The term catalytic surface as used herein refers to the surface of any article composed of the catalytic materials described hereinabove or covered therewith or to the surface of a non-catalytic material which has been sensitized by producing a film or particles of said catalytic materials on its surface.

The baths of this invention will deposit metal electrolessly on the catalytic surfaces of metals, and non-metals, such as paper, glass, ceramic, synthetic resins and plastics, including but not limited to silicones, phenolics, styrenes, acrylics, vinyl chlorides, nylon, mylar, acrylonitrilebutadiene-styrene, and the like.

The following examples are intended to illustrate the manner in which the present invention may be carried out.

Example 1 A bath corresponding to the following formula was prepared:

Copper sulfate moles/l 0.05 Diethylenetriamine pentaacetate do 0.05 Sodium borohydride do 0.009

Sodium cyanide do 0.00 pH 13 Temperature C 25 As a control, a bath having the same composition but without the sodium cyanide was prepared.

The control bath decomposed spontaneously after standing for /2 hour. The bath containing 0.008 mole per liter of sodium cyanide had a useful copper plating life of greater than 4 hours.

Example 2 A bath corresponding to the following formula was prepared:

Copper sulfate moles/l 0.05 N-hydroxy-ethylethylenediaminetriacetate do 0.115 Sodium cyanide -do 0.0016 Sodium borohydride do 0.008 pH 13 Temperature C 25 As a control, a bath having the same composition but without the sodium cyanide was prepared.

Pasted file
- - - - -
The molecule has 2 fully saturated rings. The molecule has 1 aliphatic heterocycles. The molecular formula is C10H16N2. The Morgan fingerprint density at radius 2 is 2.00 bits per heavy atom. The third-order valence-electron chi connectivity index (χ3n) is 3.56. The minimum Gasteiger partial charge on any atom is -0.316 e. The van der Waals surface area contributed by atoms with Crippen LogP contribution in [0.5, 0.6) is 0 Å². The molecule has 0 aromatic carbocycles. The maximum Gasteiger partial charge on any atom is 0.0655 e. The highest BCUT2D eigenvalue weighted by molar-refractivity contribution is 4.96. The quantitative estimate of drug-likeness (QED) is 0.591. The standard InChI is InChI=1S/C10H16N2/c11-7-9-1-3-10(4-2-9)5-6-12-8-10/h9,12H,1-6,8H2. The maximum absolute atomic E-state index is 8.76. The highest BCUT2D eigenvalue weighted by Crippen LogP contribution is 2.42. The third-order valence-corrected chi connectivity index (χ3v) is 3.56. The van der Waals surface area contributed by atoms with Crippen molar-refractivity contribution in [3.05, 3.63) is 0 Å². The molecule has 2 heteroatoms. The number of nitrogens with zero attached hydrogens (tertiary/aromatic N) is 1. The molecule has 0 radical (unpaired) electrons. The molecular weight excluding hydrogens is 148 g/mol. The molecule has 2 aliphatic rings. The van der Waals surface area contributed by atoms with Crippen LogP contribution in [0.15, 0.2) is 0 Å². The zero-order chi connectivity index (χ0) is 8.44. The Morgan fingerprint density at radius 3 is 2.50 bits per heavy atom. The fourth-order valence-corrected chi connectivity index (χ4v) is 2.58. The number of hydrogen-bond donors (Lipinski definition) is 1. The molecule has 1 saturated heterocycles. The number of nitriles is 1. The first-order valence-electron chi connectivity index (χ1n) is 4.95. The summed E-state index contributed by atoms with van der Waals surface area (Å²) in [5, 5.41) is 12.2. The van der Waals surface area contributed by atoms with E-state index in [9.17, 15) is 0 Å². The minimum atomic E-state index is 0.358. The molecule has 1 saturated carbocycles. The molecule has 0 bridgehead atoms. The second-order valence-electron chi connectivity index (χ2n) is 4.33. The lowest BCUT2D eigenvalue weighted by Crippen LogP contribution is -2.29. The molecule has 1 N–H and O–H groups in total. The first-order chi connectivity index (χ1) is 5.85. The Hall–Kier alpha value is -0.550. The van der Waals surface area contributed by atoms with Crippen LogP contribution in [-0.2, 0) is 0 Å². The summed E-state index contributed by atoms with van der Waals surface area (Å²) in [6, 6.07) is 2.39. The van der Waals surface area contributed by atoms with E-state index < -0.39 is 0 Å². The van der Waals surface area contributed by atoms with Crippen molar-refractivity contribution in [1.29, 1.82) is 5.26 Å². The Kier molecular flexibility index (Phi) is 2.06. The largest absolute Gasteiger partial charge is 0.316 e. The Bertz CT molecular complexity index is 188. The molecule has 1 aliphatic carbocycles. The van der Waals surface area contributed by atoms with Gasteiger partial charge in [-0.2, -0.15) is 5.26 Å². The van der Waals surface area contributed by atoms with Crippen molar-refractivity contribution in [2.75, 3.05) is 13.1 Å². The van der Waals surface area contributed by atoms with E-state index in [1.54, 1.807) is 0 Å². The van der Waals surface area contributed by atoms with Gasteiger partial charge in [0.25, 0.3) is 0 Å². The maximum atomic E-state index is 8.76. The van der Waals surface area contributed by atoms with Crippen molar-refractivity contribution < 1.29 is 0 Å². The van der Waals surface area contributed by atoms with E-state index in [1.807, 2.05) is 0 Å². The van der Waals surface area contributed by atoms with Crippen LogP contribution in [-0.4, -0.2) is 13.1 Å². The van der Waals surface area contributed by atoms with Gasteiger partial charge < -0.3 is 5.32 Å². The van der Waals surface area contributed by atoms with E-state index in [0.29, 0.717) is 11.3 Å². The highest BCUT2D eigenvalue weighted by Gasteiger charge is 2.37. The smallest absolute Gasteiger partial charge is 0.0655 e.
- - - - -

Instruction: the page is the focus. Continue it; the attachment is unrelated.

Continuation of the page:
The control bath decomposed spontaneously after standing /2 hour, The bath containing 0.0016 mole per liter of sodium cyanide had a useful copper plating life of 20 hours.

Example 3 A bath corresponding to the following formula was prepared:

Copper sulfate moles/l 0.05 N-hydroxyethylethylenediaminetriacetate do 0.125 Sodium cyanide -do 0.001 Hydrazine sulfate do 0.019 pH 9.8 Temperature C 43 Example 4 A bath corresponding to the following formula was prepared:

Copper oxide "moles/L- 0.05 Malic acid do 0.30 Sodium cyanide do 0.00001 Sodium hypophosphite do 0.5 pH 4-5 Temperature C 80 As controls, a bath having the same composition but without the sodium cyanide, and a bath having the same composition but containing 0.0001 mole/l. of sodium cyanide were prepared.

The control bath without cyanide decomposed spontaneously forming a reddish precipitate. The bath containing 0.0001 mole per liter of sodium cyanide did not deposit copper. The bath with 0.00001 mole per liter of sodium cyanide deposited a bright copper film.

The quantities of the various ingredients in the baths of this invention are subject to wide variation. Typically, however, the bath constituents will be as follows:

Water soluble metal salt 0.002 to 0.60 mole/l. Reducing agent 0.0002 to 2.5 moles/l. Complexing agent 0.7 to 10 times the moles of metal salt. Cyanide compound 0.00001 to 0.06 mole/l.

The amount of sequestering agent to be added to the plating solution depends upon the nature of the sequestering agent and the amount of the metal salt present in the bath. In alkaline solutions, the preferred ratio of the metal salt to complexing agent lies between about 1:1 and 1:10. A small excess of the sequestering agent, based upon the metal salt, generally is advantageous.

It should be understood that as the baths are used up in plating, the metal salt, and the reducing agent may be replenished from time to time, and also that it may be advisable to monitor the pH, and the cyanide content of the bath, and to adjust them to their optimum value as the bath is used.